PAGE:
Nifong's stalling in bankruptcy.

Former Durham NC DA Mike Nifong filed for bankruptcy, rather than file an answer to the civil suit against him (and a lot of others) for the wrongs done the Duke lacrosse players.

All he's really doing, as far as I am concerned, is stalling and trying to get a bit of a fresh start, so he can have something resembling a future.  I'll explain why his bankruptcy is not likely to change the result but will drag things out, below.

That said, I cannot fault him for filing.  He had to, to protect himself against the suit so he could have some hope of a future.  If he gets through the bankruptcy to a discharge, that which the discharge can wipe out, is wiped out forever.  He could hit the lottery tomorrow and it would not be subject to the discharged part of the judgment - because it would be "post-petition".  Bankruptcy gives a "fresh start" with a (relatively) clean slate, so I cannot fault him for filing, regardless.


I've been around this block before in my practice - and Nifong's not going to wipe this suit out by filing for bankruptcy.  Little bits and corners - yes.  But all of it?  No.  Still, he's likely bought a good year and a half by filing it.

Here's some whys and wherefores.

#1.  Generally, intentional torts cannot be wiped out through bankruptcy.  

Reviewing the causes of action alleged, the vast majority of them are not negligence-based causes of action.  Rather, they allege intentional torts.  (Indeed, a civil rights claim under 42 USC 1983, 1985, or 1986 cannot, per S.Ct. precedent, be other than an intentional tort.)

Basic bankruptcy law:  with a nod of the judicial head to state law (and a need to review the issue through the lens of state law), the vast majority of intentional torts are "claims" (a term of art in bankruptcy) of a sort which cannot be "discharged" (another term of art, meaning "wiped out") by a bankruptcy.  Last time I checked, that would be under 11 USC 523(a)(2), (4) or (6) and the many cases interpreting those statutes.

Be mindful, though, that the scope of the discharge varies depending upon the Chapter (7, 11, 13) of the Bankruptcy Code under which Nifong filed.  Last time I checked, there was a cap of about $250k or $500k on liabilities for filing a Chapter 13 (the so-called "payment plan" bankruptcy), and Nifong's liabilities may have been over the amount allowed in a 13.  Chapter 13 is the "best" for a debtor, because the scope of the discharge is broadest and some liabilities for intentional acts are dischargeable in a 13 (but not in a Chapter 7).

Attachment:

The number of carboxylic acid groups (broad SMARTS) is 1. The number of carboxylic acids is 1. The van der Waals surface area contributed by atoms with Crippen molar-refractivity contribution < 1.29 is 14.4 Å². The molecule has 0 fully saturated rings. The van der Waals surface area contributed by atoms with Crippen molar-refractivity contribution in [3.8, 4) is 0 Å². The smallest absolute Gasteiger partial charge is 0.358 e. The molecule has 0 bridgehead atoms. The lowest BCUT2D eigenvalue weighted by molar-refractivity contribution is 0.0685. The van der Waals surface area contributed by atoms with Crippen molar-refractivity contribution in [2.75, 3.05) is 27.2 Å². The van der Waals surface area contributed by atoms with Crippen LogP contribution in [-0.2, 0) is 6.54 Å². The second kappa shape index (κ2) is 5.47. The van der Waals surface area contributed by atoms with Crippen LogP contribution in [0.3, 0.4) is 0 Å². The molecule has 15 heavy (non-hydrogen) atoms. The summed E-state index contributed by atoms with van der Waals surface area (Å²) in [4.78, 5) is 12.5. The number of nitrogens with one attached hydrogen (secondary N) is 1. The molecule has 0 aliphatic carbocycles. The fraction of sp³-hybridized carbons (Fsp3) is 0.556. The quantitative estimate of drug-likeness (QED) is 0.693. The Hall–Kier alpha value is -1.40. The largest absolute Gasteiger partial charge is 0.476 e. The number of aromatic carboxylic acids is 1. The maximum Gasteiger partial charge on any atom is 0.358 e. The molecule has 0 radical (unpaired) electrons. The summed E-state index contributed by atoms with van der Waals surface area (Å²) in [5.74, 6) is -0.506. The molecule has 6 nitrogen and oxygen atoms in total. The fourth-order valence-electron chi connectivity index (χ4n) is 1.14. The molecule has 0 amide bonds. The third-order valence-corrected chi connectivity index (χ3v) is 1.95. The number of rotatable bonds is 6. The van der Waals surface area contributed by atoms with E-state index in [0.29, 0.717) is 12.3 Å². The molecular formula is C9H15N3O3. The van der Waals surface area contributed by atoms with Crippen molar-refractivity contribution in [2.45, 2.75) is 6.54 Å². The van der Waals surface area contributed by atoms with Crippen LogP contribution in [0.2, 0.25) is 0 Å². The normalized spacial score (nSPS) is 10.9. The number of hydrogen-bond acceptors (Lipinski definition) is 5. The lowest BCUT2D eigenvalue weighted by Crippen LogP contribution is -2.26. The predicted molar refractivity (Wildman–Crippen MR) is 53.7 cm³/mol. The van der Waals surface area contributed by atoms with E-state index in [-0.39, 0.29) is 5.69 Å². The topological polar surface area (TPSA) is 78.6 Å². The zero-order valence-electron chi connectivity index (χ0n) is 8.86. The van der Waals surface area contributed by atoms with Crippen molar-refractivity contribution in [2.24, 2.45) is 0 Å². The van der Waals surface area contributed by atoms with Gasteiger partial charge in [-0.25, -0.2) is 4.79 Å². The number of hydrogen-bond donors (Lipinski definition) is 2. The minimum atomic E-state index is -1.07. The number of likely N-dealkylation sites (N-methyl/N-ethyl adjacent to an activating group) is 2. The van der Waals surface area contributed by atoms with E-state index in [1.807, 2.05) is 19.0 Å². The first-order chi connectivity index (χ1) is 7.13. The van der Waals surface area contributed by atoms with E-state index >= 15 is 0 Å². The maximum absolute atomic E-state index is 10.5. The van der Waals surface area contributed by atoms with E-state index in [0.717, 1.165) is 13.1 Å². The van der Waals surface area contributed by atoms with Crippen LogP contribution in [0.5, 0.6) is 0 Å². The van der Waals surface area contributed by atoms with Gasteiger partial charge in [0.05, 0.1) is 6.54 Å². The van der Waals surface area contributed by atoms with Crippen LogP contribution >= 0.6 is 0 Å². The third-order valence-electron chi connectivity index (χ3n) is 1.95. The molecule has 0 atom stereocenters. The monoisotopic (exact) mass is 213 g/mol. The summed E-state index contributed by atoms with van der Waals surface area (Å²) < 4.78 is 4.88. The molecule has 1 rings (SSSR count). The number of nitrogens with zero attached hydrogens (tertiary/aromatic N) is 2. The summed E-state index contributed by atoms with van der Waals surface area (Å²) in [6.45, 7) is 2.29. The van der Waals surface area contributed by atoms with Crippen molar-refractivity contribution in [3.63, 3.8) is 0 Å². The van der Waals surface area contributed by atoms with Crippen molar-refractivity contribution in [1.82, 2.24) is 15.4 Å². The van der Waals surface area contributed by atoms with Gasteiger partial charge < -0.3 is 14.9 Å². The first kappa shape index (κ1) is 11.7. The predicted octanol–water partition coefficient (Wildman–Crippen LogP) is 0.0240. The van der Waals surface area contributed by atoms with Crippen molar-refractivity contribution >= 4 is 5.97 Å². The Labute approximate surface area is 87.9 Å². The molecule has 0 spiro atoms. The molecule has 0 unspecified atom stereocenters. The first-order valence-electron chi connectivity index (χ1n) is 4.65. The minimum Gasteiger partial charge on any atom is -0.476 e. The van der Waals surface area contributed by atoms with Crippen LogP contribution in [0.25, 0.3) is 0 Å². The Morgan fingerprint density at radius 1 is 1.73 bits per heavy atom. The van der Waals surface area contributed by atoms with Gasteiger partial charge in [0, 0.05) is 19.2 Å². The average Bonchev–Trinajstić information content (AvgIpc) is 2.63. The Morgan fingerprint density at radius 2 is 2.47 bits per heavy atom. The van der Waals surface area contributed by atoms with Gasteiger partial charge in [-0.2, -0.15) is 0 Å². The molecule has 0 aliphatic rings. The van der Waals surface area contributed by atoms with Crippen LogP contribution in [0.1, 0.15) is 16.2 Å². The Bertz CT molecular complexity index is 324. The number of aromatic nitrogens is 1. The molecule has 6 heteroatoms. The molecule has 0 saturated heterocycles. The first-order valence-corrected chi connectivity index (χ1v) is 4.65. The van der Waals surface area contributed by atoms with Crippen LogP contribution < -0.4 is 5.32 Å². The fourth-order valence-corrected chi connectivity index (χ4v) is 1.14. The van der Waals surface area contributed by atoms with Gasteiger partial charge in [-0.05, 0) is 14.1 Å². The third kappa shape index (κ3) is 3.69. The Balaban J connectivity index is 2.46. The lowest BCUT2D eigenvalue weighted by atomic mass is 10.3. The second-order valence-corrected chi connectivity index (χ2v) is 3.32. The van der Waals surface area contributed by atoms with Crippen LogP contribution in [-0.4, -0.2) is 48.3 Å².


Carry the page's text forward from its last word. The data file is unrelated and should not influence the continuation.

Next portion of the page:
It looks like he's under the floor of asset value where the law would require him to file a Chapter 11 - and he really wouldn't want to do that because in filing an 11, your creditors decide how to carve you up (with votes proportional to the amounts they're owed).

#2.  Some of the causes of action involve fraud.  Fraud cannot be wiped out through bankruptcy.

Basic bankruptcy law:  there is almost no circumstance under which "fraud" can be discharged through bankruptcy.  See 11 USC 523(a)(2), (4) or (6) and Cohen v. DeLa Cruz, 523 US 213, 118 S.Ct. 1212 (1998).

So, Nifong's bankruptcy petition is almost certainly not going to insulate him from those fraud-based causes of action.

#3.  Some of the causes of action involve negligence.  Some (i.e., most) negligence causes of action can be wiped out through bankruptcy.

Negligence is insurable.

Basic bankruptcy law:  Most negligence-based causes of action are dischargeable through bankruptcy.  But, when there is a dischargeable negligence-based claim and there exists insurance coverage which can be used to insure against the bankrupt's liability for that claim, then the bankruptcy court will likely do two things.  

First, the court will grant the creditors (plaintiffs in the suit) relief from the "automatic stay".  The automatic stay is an automatic injunction the bankruptcy court issues upon filing the bankruptcy petition.  It stops all proceedings against the debtor (in or out of court) in their tracks.  The relief from the stay would allow the plaintiffs to pursue the negligence-based claims against the debtor (Nifong) up to the limits of the insurance coverage.  Since the proofs of liability would be the same regardless of the amount of damages, there's no insulation for Nifong against the discovery and all the proceedings leading to the judgment.